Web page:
Judge Says Deflategate Ruling Could Come Soon PGA Tour Considering New Schedule Proposal Sonoma Likely To Host IndyCar's Finale In '16 ESPN's Drysdale Talks All Things Tennis AFL Looking For Better '16 Season Portland Group Wants MLB Team Jim Buss Remains Optimistic About Lakers Leonsis Weighing Wizards Practice Facility Spots Judge Questions Goodell's Understanding Of CBA McEnroe Brothers Talk Kyrgios' Tennis Impact
SBD/February 15, 2011/Leagues and Governing Bodies
NBA, Union Hope All-Star Meeting Will Rejuvenate CBA Talks
Published February 15, 2011
FEELING FEISTY: NBA Commissioner David Stern appeared on ESPN's Bill Simmons' podcast "The B.S. Report" and discussed the CBA negotiations. He said when the league and the NBPA “engage fully, we'll be arguing about things like the percentage, shorter contracts, less guaranteed money and the hard cap." Simmons said, "In the players' defense, it's hard for them probably to accept the fiscal balance has just shifted out of control for the owners when last summer there were some really dumb contracts and extensions that were given out." Stern asked, "Why should this summer have been different than any other summer?" Simmons replied, "Because you just spent the last year before last summer telling us that the dollars just weren't working anymore." Stern: "I spent the last year telling you that overall the league was losing money. The pressures on individual teams to go out and compete and keep their teams together and try to win remain the same. So you try to come up with a system than encourages everyone to compete as fast and as hard as they can" ("The B.S. Report," ESPN.com, 2/14).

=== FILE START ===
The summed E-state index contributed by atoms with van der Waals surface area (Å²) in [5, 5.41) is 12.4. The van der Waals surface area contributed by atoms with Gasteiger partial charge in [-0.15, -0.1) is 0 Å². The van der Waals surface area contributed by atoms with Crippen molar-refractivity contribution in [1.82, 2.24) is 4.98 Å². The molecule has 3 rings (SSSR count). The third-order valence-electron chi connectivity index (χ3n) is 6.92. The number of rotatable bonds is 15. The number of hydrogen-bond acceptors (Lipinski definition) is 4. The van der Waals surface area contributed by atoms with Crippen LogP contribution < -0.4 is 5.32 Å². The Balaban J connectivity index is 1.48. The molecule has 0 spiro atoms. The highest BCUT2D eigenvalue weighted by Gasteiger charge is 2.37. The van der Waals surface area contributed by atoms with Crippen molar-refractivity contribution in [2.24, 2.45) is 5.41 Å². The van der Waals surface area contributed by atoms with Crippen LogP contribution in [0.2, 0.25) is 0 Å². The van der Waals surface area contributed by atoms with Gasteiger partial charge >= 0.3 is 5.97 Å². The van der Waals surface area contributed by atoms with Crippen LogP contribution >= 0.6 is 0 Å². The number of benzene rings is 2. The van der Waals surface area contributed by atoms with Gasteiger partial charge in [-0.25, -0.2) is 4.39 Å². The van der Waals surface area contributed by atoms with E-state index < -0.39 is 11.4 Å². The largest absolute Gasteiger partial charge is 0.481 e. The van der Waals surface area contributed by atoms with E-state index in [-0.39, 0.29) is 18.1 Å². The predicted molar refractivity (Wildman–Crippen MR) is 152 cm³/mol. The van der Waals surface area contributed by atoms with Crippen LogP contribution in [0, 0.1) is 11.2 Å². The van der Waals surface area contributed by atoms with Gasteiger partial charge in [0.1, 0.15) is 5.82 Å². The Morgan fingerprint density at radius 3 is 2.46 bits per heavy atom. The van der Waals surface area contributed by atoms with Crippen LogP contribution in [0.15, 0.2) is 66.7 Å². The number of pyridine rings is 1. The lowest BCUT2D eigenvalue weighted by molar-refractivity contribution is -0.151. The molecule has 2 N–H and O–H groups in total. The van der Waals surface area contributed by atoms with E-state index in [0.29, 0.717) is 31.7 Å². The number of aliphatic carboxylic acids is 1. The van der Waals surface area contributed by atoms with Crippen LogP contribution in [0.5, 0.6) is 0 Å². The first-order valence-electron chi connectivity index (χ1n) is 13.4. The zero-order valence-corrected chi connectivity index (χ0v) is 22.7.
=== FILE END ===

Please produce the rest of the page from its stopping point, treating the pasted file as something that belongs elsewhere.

DON'T KNOW WHAT TO EXPECT: In Boston, Gary Washburn noted with the CBA set to expire in June and a "high degree of uncertainty about what to expect next season -- if there is a next season -- there has been little talk about potential deals as the Feb. 24 trade deadline approaches." Teams are "reluctant to take on pricy long-term deals when the salary cap may decrease or even become a hard cap." But Mavericks Owner Mark Cuban believes that the market "will heat up as the All-Star break nears." Cuban: "Relative to other years in terms of trade talk, I don’t think it’s really any different. It always goes through the same process" (BOSTON GLOBE, 2/13).